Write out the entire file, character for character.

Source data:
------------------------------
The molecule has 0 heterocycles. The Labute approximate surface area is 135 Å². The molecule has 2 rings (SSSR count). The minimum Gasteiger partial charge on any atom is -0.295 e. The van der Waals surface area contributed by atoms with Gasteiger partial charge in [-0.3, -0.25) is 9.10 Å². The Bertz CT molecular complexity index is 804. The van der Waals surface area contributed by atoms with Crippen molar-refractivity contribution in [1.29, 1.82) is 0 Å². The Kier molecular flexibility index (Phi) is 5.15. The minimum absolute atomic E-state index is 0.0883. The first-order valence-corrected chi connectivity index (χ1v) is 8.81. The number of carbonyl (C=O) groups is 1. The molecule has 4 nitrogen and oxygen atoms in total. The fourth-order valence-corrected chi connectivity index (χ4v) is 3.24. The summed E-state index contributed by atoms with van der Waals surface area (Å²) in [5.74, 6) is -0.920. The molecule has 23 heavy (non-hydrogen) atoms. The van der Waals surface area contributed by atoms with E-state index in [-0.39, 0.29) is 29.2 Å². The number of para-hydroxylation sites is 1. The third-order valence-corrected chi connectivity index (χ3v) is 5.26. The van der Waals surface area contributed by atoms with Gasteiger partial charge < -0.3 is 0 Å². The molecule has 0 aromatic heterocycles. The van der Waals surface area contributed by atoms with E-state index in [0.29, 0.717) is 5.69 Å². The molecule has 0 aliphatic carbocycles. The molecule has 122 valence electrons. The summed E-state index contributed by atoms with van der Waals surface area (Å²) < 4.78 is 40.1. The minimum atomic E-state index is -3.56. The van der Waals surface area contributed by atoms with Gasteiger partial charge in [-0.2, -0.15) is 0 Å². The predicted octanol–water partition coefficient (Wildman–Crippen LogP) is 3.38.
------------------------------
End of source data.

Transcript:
The molecule has 0 heterocycles. The Labute approximate surface area is 135 Å². The molecule has 2 rings (SSSR count). The minimum Gasteiger partial charge on any atom is -0.295 e. The van der Waals surface area contributed by atoms with Gasteiger partial charge in [-0.3, -0.25) is 9.10 Å². The Bertz CT molecular complexity index is 804. The van der Waals surface area contributed by atoms with Crippen molar-refractivity contribution in [1.29, 1.82) is 0 Å². The Kier molecular flexibility index (Phi) is 5.15. The minimum absolute atomic E-state index is 0.0883. The first-order valence-corrected chi connectivity index (χ1v) is 8.81. The number of carbonyl (C=O) groups is 1. The molecule has 4 nitrogen and oxygen atoms in total. The fourth-order valence-corrected chi connectivity index (χ4v) is 3.24. The summed E-state index contributed by atoms with van der Waals surface area (Å²) in [5.74, 6) is -0.920. The molecule has 23 heavy (non-hydrogen) atoms. The van der Waals surface area contributed by atoms with E-state index in [-0.39, 0.29) is 29.2 Å². The number of para-hydroxylation sites is 1. The third-order valence-corrected chi connectivity index (χ3v) is 5.26. The van der Waals surface area contributed by atoms with Gasteiger partial charge < -0.3 is 0 Å². The molecule has 0 aromatic heterocycles. The van der Waals surface area contributed by atoms with E-state index in [0.29, 0.717) is 5.69 Å². The molecule has 0 aliphatic carbocycles. The molecule has 122 valence electrons. The summed E-state index contributed by atoms with van der Waals surface area (Å²) < 4.78 is 40.1. The minimum atomic E-state index is -3.56. The van der Waals surface area contributed by atoms with Gasteiger partial charge in [-0.2, -0.15) is 0 Å². The predicted octanol–water partition coefficient (Wildman–Crippen LogP) is 3.38.